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Old 2011-08-29, 13:35   Link #5061
monster
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In English, if you end a sentence with an initial, do you still put an extra dot for the period?
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Old 2011-08-29, 21:03   Link #5062
Masuzu
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^ I never thought about that, wouldn't it be redundant?

I suppose it would.
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Old 2011-08-30, 01:48   Link #5063
felix
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Technically it wouldn’t. However I find the whole putting of periods after letters redundant especially for abbreviations that are meant to be read as words.
Quote:
Originally Posted by monster View Post
In English, if you end a sentence with an initial, do you still put an extra dot for the period?
Don't think that happens all that often—if ever. Also in birtish english usually you don’t place periods after the letters, if I’m not mistaken. So it’s just something like: “fox123O is a GIRL.”
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Old 2011-08-30, 01:49   Link #5064
TinyRedLeaf
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Quote:
Originally Posted by monster View Post
In English, if you end a sentence with an initial, do you still put an extra dot for the period?
Such cases rarely occur, if at all. I would imagine "no", you don't put an extra dot before the full stop, purely for aesthetic reasons rather than grammar (in other words, it's mainly a publication housestyle/design choice). A better solution would be to recast the sentence to avoid ending it with an initial.

Quote:
Originally Posted by felix View Post
Technically it wouldn’t. However I find the whole putting of periods after letters redundant especially for abbreviations that are meant to be read as words.
Technically, those would be acronyms rather than abbreviations. Again, it would be a design choice on the publication's part as to whether to dot the short forms or not.

Quote:
Originally Posted by felix View Post
Also in birtish english usually you don’t place periods after the letters, if I’m not mistaken. So it’s just something like: “fox123O is a GIRL.”
Not sure about that. Take J. K. Rowling and J. R. R. Tolkien, for example.
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Old 2011-08-30, 03:43   Link #5065
monster
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Just to clarify, I'm more exposed to American English. I didn't bother specifying earlier since I wasn't (and am still not) sure if that would make any difference.

With that said, thanks for answering, you guys.
Quote:
Originally Posted by TinyRedLeaf View Post
A better solution would be to recast the sentence to avoid ending it with an initial.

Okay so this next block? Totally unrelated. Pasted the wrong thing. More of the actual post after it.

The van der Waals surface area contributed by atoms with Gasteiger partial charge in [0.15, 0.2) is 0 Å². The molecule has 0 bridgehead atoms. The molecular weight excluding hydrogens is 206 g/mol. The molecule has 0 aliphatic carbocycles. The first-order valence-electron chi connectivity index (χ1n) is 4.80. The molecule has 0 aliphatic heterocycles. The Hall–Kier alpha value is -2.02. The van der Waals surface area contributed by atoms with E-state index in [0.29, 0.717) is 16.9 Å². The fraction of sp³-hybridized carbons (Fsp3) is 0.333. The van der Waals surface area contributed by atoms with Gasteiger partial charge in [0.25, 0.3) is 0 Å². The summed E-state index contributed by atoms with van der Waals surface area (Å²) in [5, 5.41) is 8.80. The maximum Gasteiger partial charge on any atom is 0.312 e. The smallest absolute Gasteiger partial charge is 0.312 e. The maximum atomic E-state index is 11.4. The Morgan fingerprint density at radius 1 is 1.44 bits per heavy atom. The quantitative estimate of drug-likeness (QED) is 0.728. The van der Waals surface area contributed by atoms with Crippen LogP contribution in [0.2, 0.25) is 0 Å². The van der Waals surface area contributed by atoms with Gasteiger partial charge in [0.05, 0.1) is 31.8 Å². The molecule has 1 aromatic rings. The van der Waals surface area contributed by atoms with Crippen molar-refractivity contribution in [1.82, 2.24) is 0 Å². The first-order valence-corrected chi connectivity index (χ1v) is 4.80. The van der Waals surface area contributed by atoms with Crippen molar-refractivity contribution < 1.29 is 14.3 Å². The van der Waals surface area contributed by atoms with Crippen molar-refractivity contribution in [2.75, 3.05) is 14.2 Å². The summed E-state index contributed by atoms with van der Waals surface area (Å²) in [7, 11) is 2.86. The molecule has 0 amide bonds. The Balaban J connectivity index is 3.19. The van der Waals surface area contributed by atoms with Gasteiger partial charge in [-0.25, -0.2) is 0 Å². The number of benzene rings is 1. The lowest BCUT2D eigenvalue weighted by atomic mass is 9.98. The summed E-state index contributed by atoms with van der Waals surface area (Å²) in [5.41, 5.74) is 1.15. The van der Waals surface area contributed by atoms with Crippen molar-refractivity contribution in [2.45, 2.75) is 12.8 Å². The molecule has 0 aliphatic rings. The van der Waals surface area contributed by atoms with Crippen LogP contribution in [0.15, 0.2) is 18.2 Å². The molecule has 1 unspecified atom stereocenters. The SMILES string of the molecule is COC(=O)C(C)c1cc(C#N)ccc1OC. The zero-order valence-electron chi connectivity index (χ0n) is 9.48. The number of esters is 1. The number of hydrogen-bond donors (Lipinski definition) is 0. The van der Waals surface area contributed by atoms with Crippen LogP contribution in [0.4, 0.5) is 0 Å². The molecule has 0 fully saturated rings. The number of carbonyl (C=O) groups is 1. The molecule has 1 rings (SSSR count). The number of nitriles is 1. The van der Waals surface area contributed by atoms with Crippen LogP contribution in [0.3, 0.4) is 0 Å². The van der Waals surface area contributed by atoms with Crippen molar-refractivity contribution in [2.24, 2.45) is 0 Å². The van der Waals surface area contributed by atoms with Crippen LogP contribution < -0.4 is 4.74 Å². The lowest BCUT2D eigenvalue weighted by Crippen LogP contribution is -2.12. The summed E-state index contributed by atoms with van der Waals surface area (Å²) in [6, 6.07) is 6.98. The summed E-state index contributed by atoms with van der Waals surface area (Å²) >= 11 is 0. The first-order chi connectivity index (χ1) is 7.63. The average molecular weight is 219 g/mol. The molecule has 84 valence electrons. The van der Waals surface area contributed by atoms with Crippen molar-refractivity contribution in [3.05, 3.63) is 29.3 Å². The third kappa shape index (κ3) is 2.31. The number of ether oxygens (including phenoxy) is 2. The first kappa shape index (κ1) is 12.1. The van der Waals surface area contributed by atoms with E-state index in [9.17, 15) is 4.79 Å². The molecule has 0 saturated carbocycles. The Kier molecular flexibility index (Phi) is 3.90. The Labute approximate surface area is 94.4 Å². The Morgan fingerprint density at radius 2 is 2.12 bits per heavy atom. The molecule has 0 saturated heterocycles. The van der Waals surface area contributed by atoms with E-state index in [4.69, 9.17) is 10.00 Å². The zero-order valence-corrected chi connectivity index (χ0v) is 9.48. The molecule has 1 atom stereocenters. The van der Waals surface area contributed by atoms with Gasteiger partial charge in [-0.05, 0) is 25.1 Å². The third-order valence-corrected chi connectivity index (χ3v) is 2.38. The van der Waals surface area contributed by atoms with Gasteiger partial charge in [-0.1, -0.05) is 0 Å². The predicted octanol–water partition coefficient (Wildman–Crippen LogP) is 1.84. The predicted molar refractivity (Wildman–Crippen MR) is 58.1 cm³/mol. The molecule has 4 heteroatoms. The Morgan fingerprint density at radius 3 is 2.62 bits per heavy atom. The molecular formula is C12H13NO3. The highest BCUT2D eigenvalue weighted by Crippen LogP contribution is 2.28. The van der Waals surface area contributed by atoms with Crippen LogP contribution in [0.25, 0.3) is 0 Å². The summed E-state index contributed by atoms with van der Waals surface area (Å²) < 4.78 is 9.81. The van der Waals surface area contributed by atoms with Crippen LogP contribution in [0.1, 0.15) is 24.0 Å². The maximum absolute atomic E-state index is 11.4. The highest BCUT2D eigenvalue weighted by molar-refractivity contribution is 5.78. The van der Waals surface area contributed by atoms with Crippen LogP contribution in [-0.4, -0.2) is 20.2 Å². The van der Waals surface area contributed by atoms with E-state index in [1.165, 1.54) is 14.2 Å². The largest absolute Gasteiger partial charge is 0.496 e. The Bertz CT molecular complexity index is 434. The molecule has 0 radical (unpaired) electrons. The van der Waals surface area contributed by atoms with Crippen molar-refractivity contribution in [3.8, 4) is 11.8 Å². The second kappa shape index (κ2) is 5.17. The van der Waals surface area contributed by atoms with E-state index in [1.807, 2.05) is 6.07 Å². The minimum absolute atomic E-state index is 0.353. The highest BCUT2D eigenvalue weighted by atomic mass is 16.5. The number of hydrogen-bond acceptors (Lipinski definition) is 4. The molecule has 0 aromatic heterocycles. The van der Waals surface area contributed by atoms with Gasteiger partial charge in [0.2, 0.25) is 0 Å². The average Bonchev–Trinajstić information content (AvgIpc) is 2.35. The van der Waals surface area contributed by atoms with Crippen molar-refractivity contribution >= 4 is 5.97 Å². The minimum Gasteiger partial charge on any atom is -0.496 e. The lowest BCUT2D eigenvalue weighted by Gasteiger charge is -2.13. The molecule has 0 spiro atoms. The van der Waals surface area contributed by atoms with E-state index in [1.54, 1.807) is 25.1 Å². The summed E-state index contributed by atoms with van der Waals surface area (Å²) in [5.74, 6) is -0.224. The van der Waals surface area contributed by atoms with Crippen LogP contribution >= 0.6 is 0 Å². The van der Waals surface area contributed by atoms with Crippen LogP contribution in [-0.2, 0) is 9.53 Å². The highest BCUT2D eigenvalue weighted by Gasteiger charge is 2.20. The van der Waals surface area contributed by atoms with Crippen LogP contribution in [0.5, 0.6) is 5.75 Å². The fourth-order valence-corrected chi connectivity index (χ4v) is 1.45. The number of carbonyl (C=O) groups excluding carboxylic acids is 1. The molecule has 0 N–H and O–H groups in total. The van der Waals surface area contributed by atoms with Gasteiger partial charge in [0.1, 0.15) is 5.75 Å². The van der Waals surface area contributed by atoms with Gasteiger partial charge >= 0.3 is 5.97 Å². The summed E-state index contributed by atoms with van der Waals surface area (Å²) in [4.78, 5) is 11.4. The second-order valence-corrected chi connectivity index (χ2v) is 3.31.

That does seem to be the safest option since I'm just so used to putting all the dots unless it's an acronym, and sometimes even then.
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Old 2011-09-01, 08:25   Link #5066
econzz
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ah I had a question...might be a little silly tho.. please don't laugh at me >,<

what is the difference between yukata and kimono?
and on what occasion do people wear yukata and kimono?
and is there kimono for men? or yukata for girl?

just wondering tho. sorry if anyone hv already discuss on this.
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Old 2011-09-01, 08:55   Link #5067
Kylaran
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Quote:
Originally Posted by econzz View Post
ah I had a question...might be a little silly tho.. please don't laugh at me >,<

what is the difference between yukata and kimono?
and on what occasion do people wear yukata and kimono?
and is there kimono for men? or yukata for girl?

just wondering tho. sorry if anyone hv already discuss on this.
The word kimono (着物) in Japanese means "thing that is worn," and can be translated in a larger sense simply as clothing (prior to the introduction of Western clothes). Thus, a yukata (浴衣) is a subset of kimono that is designed for summer that is lighter than the more expensive silk kimono that are quite warm during cold Japanese winters. Traditionally it served as summer clothing, and as its name implies, as the sort of clothes you wear after a bath. Yukata can be worn by men and women, though of course the design would be different.

Wikipedia can go into detail more:
http://en.wikipedia.org/wiki/Yukata

You'll see girls don yukata often in the summer, particularly if you have the chance to go to a fireworks display (they're really crowded though...), so by consequence foreigners who watch anime have come to be familiar with the yukata as a representative of kimono, when in fact there are many many different kinds.

On another note, sometimes you may see girls will wear beautiful kimonos (not yukata) on some traditional holidays; kimonos are also frequent during Coming of Age Day (成人の日).
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Old 2011-09-03, 02:28   Link #5068
Kudryavka